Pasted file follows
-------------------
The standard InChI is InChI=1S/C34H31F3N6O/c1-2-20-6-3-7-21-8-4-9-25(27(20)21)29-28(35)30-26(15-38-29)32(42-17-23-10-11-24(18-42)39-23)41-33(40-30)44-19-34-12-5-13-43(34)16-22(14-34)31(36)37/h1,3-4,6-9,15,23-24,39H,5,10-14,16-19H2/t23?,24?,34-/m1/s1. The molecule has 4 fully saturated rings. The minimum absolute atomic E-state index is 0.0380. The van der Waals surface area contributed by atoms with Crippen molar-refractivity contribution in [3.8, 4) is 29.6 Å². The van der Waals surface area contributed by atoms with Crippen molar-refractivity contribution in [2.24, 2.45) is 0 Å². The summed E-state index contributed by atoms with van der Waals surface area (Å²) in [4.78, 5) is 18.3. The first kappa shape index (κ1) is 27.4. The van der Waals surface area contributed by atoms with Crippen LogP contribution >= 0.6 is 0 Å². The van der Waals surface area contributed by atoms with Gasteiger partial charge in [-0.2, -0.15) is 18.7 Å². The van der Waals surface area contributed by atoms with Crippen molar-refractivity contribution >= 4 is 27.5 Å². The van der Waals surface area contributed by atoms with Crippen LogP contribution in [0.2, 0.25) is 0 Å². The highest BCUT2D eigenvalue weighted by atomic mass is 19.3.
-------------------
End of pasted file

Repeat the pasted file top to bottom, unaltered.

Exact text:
The standard InChI is InChI=1S/C34H31F3N6O/c1-2-20-6-3-7-21-8-4-9-25(27(20)21)29-28(35)30-26(15-38-29)32(42-17-23-10-11-24(18-42)39-23)41-33(40-30)44-19-34-12-5-13-43(34)16-22(14-34)31(36)37/h1,3-4,6-9,15,23-24,39H,5,10-14,16-19H2/t23?,24?,34-/m1/s1. The molecule has 4 fully saturated rings. The minimum absolute atomic E-state index is 0.0380. The van der Waals surface area contributed by atoms with Crippen molar-refractivity contribution in [3.8, 4) is 29.6 Å². The van der Waals surface area contributed by atoms with Crippen molar-refractivity contribution in [2.24, 2.45) is 0 Å². The summed E-state index contributed by atoms with van der Waals surface area (Å²) in [4.78, 5) is 18.3. The first kappa shape index (κ1) is 27.4. The van der Waals surface area contributed by atoms with Crippen LogP contribution >= 0.6 is 0 Å². The van der Waals surface area contributed by atoms with Gasteiger partial charge in [-0.2, -0.15) is 18.7 Å². The van der Waals surface area contributed by atoms with Crippen molar-refractivity contribution >= 4 is 27.5 Å². The van der Waals surface area contributed by atoms with Crippen LogP contribution in [0.2, 0.25) is 0 Å². The highest BCUT2D eigenvalue weighted by atomic mass is 19.3.